"So many things were hard for me to learn. I now think it was so foolish to ask me to learn to tie my shoes. My brain moved into hiding the reason for not being able to do it, but yet my school believed it important mostly as a way to tell you that you are not just greatly smart." (2005, p. 251)

Although all of us may experience minor or subtle movement differences from time to time (e.g., jiggling our feet when anxious, being unable to complete a motor task when we are very stressed out), many people with autism experience significant movement problems on a regular basis. Consider, for example, this description from Tyler Fihe, a young man with autism

"I never really know when sounds are coming out of my mouth or when my arms need to move or when my legs need to run and jump. . . . My eyes are unable to move up and down and left to right at will without me moving my head in the directions I'm facing." (2000, p. 1)

Fihe's description of movement problems helps us better understand why students engage in behaviors associated with autism such as gaze avoidance. Taking his perspective, one can understand that lack of eye contact is not necessarily about social avoidance and that, in fact, for many with autism it is a necessary strategy that helps them interact with others. Fihe also challenges the notion that all behavior is communication or that all movements are intentional. As he illustrates, to some individuals, movement problems are just problems with movement and nothing more.

According to Donnellan and Leary (1995), atypical movements often mask the competence of individuals with autism who exhibit them, with some observers attributing the movement difficulties to other disabilities or to low cognition. In the classroom, a teacher who is unaware of movement problems might assume, erroneously, that a student who is gazing up at the ceiling or pacing in the back of the room is not attending to a lecture, when in fact, he or she may be behaving in this way without knowing it or perhaps even as a deliberate strategy to enhance attention. Paula had a student, for instance, who had a hard time sitting for teacher–directed instruction. Too much quiet time in his seat made him uncomfortable, but he was often very interested in the teacher's long presentations. During these longer lectures, it was not unusual for this student to flap his hands, rock back and forth, and even jump in the air. To respond to the young man's need for movement, the teacher allowed him to stand at a lectern, pace in the back of the room, or even take notes on the chalkboard when she was presenting information.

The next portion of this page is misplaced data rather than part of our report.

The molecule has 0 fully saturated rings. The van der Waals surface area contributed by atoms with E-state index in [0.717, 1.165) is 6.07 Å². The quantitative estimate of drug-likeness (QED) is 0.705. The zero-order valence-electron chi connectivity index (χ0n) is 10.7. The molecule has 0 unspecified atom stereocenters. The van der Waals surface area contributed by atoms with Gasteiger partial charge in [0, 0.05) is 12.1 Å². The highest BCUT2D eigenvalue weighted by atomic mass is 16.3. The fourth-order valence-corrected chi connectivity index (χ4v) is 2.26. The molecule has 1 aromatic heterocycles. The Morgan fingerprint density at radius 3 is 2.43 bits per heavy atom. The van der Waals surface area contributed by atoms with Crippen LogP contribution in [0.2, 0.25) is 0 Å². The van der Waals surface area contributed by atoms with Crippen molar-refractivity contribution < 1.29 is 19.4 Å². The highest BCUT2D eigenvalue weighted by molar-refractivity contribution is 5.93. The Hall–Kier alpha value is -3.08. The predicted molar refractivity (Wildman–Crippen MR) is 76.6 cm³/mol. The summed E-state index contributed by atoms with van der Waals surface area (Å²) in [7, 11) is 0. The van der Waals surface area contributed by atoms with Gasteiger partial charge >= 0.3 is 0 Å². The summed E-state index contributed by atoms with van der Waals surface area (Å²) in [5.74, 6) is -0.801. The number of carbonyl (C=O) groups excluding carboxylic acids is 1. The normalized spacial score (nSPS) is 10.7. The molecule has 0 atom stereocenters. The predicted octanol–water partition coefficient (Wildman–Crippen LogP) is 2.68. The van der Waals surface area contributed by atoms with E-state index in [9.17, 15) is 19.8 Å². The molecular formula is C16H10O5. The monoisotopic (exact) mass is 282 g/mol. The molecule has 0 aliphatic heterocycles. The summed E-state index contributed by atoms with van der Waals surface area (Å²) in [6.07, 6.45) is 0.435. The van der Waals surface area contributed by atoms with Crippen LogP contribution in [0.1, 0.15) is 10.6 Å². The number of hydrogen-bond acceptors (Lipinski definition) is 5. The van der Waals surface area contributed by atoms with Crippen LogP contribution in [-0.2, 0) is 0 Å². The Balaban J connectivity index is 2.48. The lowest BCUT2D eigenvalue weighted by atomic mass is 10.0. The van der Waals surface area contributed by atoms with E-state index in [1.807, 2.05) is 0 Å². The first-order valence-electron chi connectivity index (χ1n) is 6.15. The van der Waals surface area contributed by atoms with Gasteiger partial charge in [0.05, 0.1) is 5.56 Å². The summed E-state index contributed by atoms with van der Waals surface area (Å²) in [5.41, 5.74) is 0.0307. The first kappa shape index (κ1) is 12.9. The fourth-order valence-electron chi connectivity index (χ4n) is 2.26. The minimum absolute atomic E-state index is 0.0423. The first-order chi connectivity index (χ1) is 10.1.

Gunilla Gerland pointed out another way that problems with what she calls "automatization" can cause students on the autism spectrum to be misunderstood by their teachers:

"The funny thing is that when you do everything as if it was the first time (which is the case if you have poor automatic motor skills) you usually do it better or more neatly than other people—this makes it even harder for others to understand that you have a problem with this." (1999, n. p.)

Teachers who are not aware of the extraordinary effort and concentration required for some people with autism to suppress, control, or channel their movements may wonder why their students do not consistently perform well when faced with physical tasks such as drawing recognizable images or operating a computer with efficiency.

Movement Differences and Literacy

Students with movement problems may have a range of struggles with literacy instruction, especially in classrooms with rigid expectations for student behavior. For instance, many students with autism have a difficult time sitting in a chair or at a desk to read, write, or listen for a sustained period of time. It may be challenging for them to signal their desire to enter into a classroom discussion if they cannot conform to the conventional method of raising one's hand to be called on by the teacher. And they may find the physical motions associated with reading— from tracking print with the eyes to turning the pages of a book—to be difficult to perform or to coordinate with other movements.

Imagine, given these issues, the difficulties presented for students with autism by one of the most common of literacy activities: the teacher read aloud. A daily occurrence in most elementary classrooms, though somewhat less prevalent in secondary schools, this structure typically requires learners to listen to the teacher while they sit quietly, often as a tightly clustered group in a carpeted area, with student interruptions sanctioned only when they are related to the story and signaled by a raised hand. Unless the teacher accepts more than one way to participate, the norms of such an instructional event are likely to be violated by the rocking, hand flapping, or involuntary speech that many students with autism may demonstrate in these kinds of settings.